The fruit fly’s hidden sensors

Of the two lines of defence, the innate immune system was the first to develop during evolution. Many primitive animal species, such as insects and worms, have only this older type of defence. For science, however, the innate immune system is the “new” line of defence. It started to come under research scrutiny in earnest just 20 years ago.

One of the biggest puzzles was how this immune system is activated when it comes in contact with microorganisms. Many scientists were convinced that the cells in the innate defense was unable to differentiate between various types of attackers, and that the response was not triggered by any specific factor. It was therefore known as the “non-specific immune system”. Jules Hoffmann finally refuted this view in 1996, with his discoveries concerning the immune defence system of the fruit fly.

He was interested in how fruit flies overcome infections so he studied flies with mutations in various genes, including the one named Toll, known to be involved in embryonic development.

A photo of a dead fruit fly
One of Jules Hoffmann’s fruit flies has fallen victim to a fungal infection because it lacks a functional Toll receptor. Photo: Cell. 1996

Toll = great

Christiane Nüsslein-Volhard, who discovered that Toll is one of the most important genes for embryonic development, was awarded the Nobel Prize in 1995. It is said that the gene’s name was coined when she saw a funny-looking fruit fly and exclaimed “das war toll!” (that’s “extraordinary”, or “great”).

Mice and humans also have sensors

The discovery of the innate immune system’s sensors in fruit flies was a major scientific breakthrough. But do things work the same way in mammals? The answer came two years later from Bruce Beutler. His discovery was the result of many years’ research towards what was originally a completely different goal.

Bruce Beutler and his colleagues were determined to identify the mechanism underlying the condition called septic shock, a type of blood poisoning that claims many lives every year. Septic shock develops when the immune system reacts to a substance called lipopolysaccharide (LPS) which is formed by many pathogenic bacteria. In small amounts, LPS elicits a protective immune reaction, but large amounts can cause a lifethreatening overreaction of the innate immune system.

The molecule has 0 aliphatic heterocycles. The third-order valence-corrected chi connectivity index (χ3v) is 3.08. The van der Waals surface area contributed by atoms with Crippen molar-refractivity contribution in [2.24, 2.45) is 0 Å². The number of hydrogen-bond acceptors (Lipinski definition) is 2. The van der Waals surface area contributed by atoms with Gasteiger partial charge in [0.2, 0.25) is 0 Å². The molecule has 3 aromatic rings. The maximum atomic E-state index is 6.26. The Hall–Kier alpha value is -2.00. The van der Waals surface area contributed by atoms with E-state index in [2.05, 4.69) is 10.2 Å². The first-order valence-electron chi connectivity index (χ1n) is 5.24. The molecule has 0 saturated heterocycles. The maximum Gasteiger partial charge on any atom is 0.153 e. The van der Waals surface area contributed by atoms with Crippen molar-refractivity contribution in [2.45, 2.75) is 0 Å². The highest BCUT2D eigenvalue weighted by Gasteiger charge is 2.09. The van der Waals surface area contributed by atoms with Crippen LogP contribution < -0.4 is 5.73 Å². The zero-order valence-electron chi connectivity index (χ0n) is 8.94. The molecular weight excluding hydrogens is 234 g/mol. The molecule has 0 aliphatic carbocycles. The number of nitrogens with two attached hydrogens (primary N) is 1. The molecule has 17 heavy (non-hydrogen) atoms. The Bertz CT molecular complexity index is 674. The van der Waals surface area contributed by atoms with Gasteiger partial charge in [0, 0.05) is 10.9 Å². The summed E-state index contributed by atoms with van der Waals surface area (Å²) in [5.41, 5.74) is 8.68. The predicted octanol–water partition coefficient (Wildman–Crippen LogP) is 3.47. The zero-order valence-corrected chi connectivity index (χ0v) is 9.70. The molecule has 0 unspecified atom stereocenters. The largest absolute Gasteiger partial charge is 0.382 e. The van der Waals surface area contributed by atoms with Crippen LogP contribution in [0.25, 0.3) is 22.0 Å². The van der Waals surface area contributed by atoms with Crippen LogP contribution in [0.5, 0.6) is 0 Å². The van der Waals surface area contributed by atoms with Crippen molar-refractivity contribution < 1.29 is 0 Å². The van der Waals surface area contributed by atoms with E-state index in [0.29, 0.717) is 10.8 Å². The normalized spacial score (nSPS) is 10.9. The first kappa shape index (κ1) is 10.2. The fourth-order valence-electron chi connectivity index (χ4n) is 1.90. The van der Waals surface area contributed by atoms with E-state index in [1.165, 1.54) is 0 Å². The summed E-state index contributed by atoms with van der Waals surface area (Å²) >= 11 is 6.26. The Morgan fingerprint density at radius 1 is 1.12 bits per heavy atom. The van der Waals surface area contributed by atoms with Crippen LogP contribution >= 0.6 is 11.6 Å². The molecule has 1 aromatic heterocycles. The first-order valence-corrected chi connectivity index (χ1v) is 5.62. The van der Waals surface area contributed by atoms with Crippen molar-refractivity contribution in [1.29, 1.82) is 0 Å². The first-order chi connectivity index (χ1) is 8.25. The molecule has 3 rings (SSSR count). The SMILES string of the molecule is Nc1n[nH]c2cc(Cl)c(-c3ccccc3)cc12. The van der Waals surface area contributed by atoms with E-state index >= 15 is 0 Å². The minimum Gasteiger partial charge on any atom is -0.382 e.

The challenge Bruce Beutler and his research team had taken on was to clarify the mechanism through which LPS triggers the immune system. His hypothesis was that the body must have a specific receptor that is activated by LPS – the question was: which receptor?

Bruce Beutler searched systematically through the gene pool of mice that lacked ability to react to LPS. To his surprise, he discovered that they had a mutation in a gene very similar to the fruit fly’s Toll gene. This Toll-like receptor (TLR) turned out to be the LPS receptor everyone had been searching for. When the receptor binds to LPS, it activates signals that prompt the innate immune system to initiate inflammation or – at high doses of LPS – septic shock.

Mammals and insects thus use the same molecules to detect invading microorganisms and mobilise the immune defence’s counterattack. These discoveries sparked off explosive development in the field of research on innate immunity.

To date, about a dozen Toll-like receptors have been identified in humans and mice. Each of these receptors recognises a distinct type of molecule commonly found in the microorganisms that cause disease. Individuals with certain mutations in these receptors are unusually susceptible to infections; other mutations confer increased risk of chronic inflammatory diseases.

Illustration of how components originating from microorganisms bind to Toll-like receptors
Components originating from microorganisms bind to Toll-like receptors that are present on many of the cells in the body. Illustration: Mattias Karlén. © The Nobel Committee for Physiology or Medicine, Karolinska Institutet
Photo of a dendritic cell